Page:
For many years the insurance business of Mr. Wilmans has been handled by the McDonald-Hinkle Insurance Agency in Newport, Arkansas, in which agency Mr. Paul McDonald is a partner. By custom the agency maintains insurance on the various vehicles owned by Mr. Wilmans and bills Mr. Wilmans periodically for premiums. The Wilmans policies are kept in the physical possession of the agency in a separate file and are not mailed to Wilmans or, as a general rule, examined by him. When Wilmans acquires a new vehicle, he notifies the agency which, in turn, effects insurance thereon and sees that the policies are renewed as they expire.

When Wilmans bought the truck involved in this case, he notified Mr. McDonald of that fact, and McDonald, as local agent for plaintiff, issued a policy which provided indemnity against liability for personal injuries, including death, and property damage. The policy also provided $50 deductible collision insurance. The anniversary date of the policy was November 19, and when the policy which expired on November 19, 1960, was nearing its anniversary date, a renewal policy was issued for the period from November 19, 1960, to November 19, 1961. As stated, that policy is the one in suit.

In September 1960, prior to the issuance of the policy in suit, Wilmans and Ramirez entered into an oral contract under the terms of which Ramirez was to obtain title to the truck upon the payment to Wilmans of $2,500. Ramirez was not able to make this payment at the time of the contract, and since his employment was seasonal the parties made no effort to set up any schedule of weekly or monthly payments. It was agreed that Ramirez would make payments when and as he was financially able to do so, and it was contemplated that the $2,500 would be paid out over *57 a period of approximately 30 months. At the time of his death Ramirez had in fact paid about $700 on the truck.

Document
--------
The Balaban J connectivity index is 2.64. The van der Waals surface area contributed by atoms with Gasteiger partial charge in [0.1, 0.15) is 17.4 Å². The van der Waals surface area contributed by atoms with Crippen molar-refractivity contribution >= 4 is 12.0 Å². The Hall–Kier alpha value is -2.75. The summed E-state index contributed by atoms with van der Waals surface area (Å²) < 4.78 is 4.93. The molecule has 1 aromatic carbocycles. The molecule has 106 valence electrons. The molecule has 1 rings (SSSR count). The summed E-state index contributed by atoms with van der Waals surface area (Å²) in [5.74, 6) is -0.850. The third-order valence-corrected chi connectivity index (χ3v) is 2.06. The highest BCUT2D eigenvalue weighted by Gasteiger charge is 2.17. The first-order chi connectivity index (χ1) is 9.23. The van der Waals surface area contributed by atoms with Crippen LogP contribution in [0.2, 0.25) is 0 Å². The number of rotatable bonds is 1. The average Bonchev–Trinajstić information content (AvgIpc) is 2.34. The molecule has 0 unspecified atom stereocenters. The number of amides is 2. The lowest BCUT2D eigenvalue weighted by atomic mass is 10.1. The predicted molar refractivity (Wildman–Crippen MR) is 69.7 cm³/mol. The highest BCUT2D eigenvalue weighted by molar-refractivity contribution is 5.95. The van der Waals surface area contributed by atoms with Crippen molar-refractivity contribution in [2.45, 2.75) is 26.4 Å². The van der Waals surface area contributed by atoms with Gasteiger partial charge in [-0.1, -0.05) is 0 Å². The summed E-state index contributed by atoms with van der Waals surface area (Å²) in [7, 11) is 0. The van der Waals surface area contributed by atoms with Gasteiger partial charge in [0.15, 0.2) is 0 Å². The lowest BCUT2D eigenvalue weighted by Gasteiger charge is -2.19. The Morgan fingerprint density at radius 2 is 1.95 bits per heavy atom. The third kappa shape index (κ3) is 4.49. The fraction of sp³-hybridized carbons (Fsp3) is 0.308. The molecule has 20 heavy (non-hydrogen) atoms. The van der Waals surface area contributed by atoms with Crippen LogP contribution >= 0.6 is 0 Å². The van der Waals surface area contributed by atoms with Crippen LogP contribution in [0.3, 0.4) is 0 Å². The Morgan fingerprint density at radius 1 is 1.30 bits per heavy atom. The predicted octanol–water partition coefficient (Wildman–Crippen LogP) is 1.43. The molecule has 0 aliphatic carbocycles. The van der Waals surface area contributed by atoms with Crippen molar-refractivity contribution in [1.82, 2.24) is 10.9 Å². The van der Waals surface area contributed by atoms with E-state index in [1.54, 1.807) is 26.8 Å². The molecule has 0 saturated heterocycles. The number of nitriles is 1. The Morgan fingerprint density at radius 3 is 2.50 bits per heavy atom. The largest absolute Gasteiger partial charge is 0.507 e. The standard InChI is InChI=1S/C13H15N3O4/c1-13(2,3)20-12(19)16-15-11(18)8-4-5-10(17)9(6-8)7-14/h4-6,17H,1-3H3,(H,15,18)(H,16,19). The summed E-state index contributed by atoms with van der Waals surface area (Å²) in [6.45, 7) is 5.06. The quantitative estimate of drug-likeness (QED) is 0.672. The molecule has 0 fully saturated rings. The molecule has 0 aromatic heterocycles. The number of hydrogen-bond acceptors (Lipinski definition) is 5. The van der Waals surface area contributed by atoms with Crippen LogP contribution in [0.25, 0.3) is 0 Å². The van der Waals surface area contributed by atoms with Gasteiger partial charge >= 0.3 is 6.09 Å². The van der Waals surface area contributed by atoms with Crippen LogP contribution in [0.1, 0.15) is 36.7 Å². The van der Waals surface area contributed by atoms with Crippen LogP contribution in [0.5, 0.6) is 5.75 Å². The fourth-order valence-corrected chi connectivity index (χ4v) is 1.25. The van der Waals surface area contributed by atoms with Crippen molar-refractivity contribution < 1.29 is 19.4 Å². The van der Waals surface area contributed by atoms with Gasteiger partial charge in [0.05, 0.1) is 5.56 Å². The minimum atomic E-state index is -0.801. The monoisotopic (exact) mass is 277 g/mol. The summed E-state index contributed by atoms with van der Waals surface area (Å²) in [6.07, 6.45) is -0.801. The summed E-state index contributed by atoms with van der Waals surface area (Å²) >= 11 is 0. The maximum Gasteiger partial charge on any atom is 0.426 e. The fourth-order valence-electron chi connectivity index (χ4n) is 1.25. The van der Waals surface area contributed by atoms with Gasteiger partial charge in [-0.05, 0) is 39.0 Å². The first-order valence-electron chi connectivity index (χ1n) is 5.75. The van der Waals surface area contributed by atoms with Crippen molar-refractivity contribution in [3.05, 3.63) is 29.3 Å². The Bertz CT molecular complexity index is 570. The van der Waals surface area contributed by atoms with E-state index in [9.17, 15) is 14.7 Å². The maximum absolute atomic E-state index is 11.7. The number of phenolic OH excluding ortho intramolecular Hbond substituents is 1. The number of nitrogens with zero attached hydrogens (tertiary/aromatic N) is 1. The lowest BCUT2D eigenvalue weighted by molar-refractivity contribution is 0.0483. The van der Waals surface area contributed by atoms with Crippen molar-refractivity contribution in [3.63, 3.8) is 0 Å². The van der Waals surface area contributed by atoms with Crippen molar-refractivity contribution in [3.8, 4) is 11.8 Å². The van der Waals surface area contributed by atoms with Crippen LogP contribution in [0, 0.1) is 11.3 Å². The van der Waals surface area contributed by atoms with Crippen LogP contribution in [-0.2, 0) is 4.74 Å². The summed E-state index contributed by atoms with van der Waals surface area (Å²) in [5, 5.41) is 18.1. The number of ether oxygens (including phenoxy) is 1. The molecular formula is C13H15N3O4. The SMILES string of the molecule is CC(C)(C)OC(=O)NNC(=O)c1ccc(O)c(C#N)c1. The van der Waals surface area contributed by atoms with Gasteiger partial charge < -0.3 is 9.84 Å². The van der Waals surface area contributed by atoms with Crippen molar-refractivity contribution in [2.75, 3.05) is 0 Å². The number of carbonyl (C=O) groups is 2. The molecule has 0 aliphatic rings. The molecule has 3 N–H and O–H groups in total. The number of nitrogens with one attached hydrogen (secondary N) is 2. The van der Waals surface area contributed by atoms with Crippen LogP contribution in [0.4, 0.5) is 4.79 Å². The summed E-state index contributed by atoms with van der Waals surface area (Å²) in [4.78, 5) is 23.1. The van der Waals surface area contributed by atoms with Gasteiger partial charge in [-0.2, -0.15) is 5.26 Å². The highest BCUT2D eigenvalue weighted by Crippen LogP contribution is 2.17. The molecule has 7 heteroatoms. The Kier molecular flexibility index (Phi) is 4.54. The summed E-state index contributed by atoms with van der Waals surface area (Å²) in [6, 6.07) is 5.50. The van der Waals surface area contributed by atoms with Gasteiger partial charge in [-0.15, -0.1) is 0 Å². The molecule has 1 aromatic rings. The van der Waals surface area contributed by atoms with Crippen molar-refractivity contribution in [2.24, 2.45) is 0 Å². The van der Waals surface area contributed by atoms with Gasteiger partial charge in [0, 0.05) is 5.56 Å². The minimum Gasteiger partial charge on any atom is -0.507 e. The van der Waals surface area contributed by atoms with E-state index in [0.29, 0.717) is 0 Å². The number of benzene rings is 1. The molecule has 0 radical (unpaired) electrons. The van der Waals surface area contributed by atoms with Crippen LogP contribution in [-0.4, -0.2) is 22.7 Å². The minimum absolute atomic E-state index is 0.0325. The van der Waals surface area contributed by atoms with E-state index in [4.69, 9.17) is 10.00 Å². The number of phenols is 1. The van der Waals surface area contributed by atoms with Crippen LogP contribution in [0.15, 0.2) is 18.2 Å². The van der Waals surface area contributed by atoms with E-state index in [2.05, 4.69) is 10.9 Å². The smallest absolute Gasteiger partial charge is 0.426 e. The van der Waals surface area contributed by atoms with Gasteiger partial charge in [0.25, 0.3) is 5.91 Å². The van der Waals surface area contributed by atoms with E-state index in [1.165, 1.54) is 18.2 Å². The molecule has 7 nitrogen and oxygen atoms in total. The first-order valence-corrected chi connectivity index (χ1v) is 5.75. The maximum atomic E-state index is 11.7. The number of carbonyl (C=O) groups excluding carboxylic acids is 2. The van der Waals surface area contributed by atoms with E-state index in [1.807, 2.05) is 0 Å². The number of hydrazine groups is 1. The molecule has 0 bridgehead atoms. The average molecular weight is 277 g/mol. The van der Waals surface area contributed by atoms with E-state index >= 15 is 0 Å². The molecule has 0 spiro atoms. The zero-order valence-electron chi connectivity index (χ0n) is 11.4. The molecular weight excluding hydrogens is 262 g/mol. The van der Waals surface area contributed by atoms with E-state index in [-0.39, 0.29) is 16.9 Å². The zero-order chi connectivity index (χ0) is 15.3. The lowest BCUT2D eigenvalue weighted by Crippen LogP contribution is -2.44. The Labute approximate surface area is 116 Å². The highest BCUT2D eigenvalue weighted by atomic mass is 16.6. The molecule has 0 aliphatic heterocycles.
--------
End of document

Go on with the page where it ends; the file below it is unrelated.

When Mr. McDonald issued the original policy on the truck at the time when it was first acquired by Mr. Wilmans, the declarations appearing on the face of the policy were correctly filled out so as to show that Mr. Wilmans, the named insured, was the sole owner of the truck, that his business was that of a farmer, and that the vehicle would be used for business and pleasure.

When Mr. Wilmans entered into his 1960 contract with Ramirez, he did not advise Mr. McDonald of that transaction, and when McDonald issued the renewal policy for 1960-61, he simply repeated the declarations of the original policy which, insofar as he knew, were true and correct. It was not until after the accident that McDonald discovered the 1960 Wilmans-Ramirez transaction, nor did he learn until that time that Ramirez was hauling farm laborers and commodities for compensation, his services being extended not only to Mr. Wilmans but also to others.

It should be said that the use to which Ramirez put the truck after the 1960 transaction with Wilmans did not differ substantially from the use which had been made of it by Ramirez prior to the contract. However, before the contract Ramirez was not free to use the truck except with the permission or at the direction of Mr. Wilmans, whereas after the contract Ramirez was free to use the truck as he chose.